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A tri-color bat in the Avery County with white-nose syndrome. Photo by Gabrielle Graeter, NCWRC.

Grant to help fight white-nose syndrome

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Greetings and welcome to the Southern Appalachian Creature Feature.

As the bat disease white nose syndrome continues to spread in the Southern Appalachians, the U. S. Fish & Wildlife Service recently announced 1.4 million dollars to fund research into the disease and ways to control it. Funding for the grants was provided under the Endangered Species Act.

White-nose syndrome has killed more than 5.5 million bats in eastern North America and has spread rapidly across the United States and into Canada since it was first detected in 2006.

Funded projects include detailed studies of the fungus that causes white-nose syndrome; developing a better understanding of how white-nose syndrome is transmitted; determining the mechanics of thefungal infections, including the susceptibility and resistance of bats to infection; determining how persistent the fungus is in the environment; and identifying and developing non-chemical control options for treatment and prevention of the disease’s spread.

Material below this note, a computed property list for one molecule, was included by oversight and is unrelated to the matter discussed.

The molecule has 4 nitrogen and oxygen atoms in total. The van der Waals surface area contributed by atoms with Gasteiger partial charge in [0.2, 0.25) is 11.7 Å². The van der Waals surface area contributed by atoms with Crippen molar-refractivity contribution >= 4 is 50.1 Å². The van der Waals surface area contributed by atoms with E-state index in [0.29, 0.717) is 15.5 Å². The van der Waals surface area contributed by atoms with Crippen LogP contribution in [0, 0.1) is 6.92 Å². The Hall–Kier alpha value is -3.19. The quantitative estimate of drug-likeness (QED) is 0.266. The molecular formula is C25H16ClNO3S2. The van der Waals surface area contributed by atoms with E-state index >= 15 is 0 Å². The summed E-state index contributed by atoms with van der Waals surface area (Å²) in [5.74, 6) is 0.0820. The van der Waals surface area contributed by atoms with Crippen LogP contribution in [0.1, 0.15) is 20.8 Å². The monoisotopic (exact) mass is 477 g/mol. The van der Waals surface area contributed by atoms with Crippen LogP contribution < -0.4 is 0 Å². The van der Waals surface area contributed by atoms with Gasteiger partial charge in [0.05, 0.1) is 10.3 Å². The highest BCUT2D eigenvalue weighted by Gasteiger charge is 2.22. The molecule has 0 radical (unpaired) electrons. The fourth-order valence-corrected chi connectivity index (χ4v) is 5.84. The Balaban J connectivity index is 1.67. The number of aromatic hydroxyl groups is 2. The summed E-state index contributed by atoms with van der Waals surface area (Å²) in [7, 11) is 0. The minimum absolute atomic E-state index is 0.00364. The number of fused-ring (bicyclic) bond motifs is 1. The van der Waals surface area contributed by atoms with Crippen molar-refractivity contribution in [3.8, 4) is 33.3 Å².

White-nose syndrome has been confirmed in 19 states and four Canadian provinces at caves and mines where bats hibernate. Surveys of bat hibernation sites are wrapping up, but the disease is expected to continue to spread in the future.

Additional information about white-nose syndrome can be found on the new website, WhiteNoseSyndrome.org. The site contains the most up-to-date information and resources from partners working to counter white-nose syndrome, including current news, and links to social media.

For WNCW and the U.S. Fish & Wildlife Service, this is Gary Peeples.

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The mission of the U.S. Fish and Wildlife Service is working with others to conserve, protect, and enhance fish, wildlife, plants, and their habitats for the continuing benefit of the American people. For more information on our work and the people who can make it happen, visit fws.gov. Connect with the Service on Facebook, follow our tweets, watch the YouTube Channel and download photos from Flickr.

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